If you’re in your early retirement years, you probably want to enjoy your newfound freedom, whether that means golfing, fishing, traveling, volunteering, playing bridge, or simply spending more time lunching or dining with friends. If you’re in your later retirement years, you might be hampered by physical restrictions, and it may even seem to you that your main activity these days is doctor visits.
But regardless of what stage of retirement and what state of health you’re in, what you don’t want to do is worry over money, spend hours puzzling over which are the right investments for you, or face the possibility that your savings won’t last as long as you will.
That’s where a knowledgeable financial planner should enter the picture.
What is a financial planner? A financial planner is a person with a deep knowledge of two things:
• Investments of all sorts
• Your particular individual situation and needs
A financial planner will best manage your assets for you for the minimum risk, the maximum gain, and—above all—the maximum security. He or she will take the worry and stress off your shoulders by managing your asset allocation. (That’s a fancy way the industry has of saying where to invest your money.)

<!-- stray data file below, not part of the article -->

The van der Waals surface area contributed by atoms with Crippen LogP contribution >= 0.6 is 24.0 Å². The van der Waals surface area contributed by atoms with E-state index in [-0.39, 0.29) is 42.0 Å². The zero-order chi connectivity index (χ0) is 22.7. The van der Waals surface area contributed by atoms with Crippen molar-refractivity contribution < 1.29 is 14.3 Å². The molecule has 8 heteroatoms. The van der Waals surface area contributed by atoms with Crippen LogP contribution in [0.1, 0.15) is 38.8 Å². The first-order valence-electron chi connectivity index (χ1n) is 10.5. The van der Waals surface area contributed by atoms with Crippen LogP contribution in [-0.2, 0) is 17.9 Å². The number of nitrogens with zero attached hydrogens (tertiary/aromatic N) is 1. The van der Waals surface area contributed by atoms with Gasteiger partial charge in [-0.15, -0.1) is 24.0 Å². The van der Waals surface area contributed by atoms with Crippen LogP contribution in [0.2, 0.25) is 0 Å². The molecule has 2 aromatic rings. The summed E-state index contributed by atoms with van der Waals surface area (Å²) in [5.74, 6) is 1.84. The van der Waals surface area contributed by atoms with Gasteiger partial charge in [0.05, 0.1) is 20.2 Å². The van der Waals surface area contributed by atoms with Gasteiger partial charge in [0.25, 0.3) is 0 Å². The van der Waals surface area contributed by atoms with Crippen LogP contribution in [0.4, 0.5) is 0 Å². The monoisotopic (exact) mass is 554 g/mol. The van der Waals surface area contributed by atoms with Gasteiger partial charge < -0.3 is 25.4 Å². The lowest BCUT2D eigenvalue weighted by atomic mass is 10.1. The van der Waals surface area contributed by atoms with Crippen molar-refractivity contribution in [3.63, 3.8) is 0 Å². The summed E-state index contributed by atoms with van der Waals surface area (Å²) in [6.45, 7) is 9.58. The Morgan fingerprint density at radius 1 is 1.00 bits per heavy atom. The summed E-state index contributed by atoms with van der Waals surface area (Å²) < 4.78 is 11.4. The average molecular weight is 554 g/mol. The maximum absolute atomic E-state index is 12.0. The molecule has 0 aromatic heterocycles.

He or she will also be aware of how much money you get monthly or yearly from such sources as social security, pensions, and other recurring revenue, how much cash you have on hand, and what your current investments are, and by knowing your age and state of health, which need to factor into your future likely needs for cash reserves. Your lifestyle is another factor: Do you engage in many leisure activities that require sizable expenditures, or do you live a more conservative lifestyle and mainly watch TV, read, or engage in hobbies that don’t require major expenditures?
In short, your financial planner can help make the financial aspect of your retirement years worry-free, so you can enjoy life. Think of him or her as your security blanket.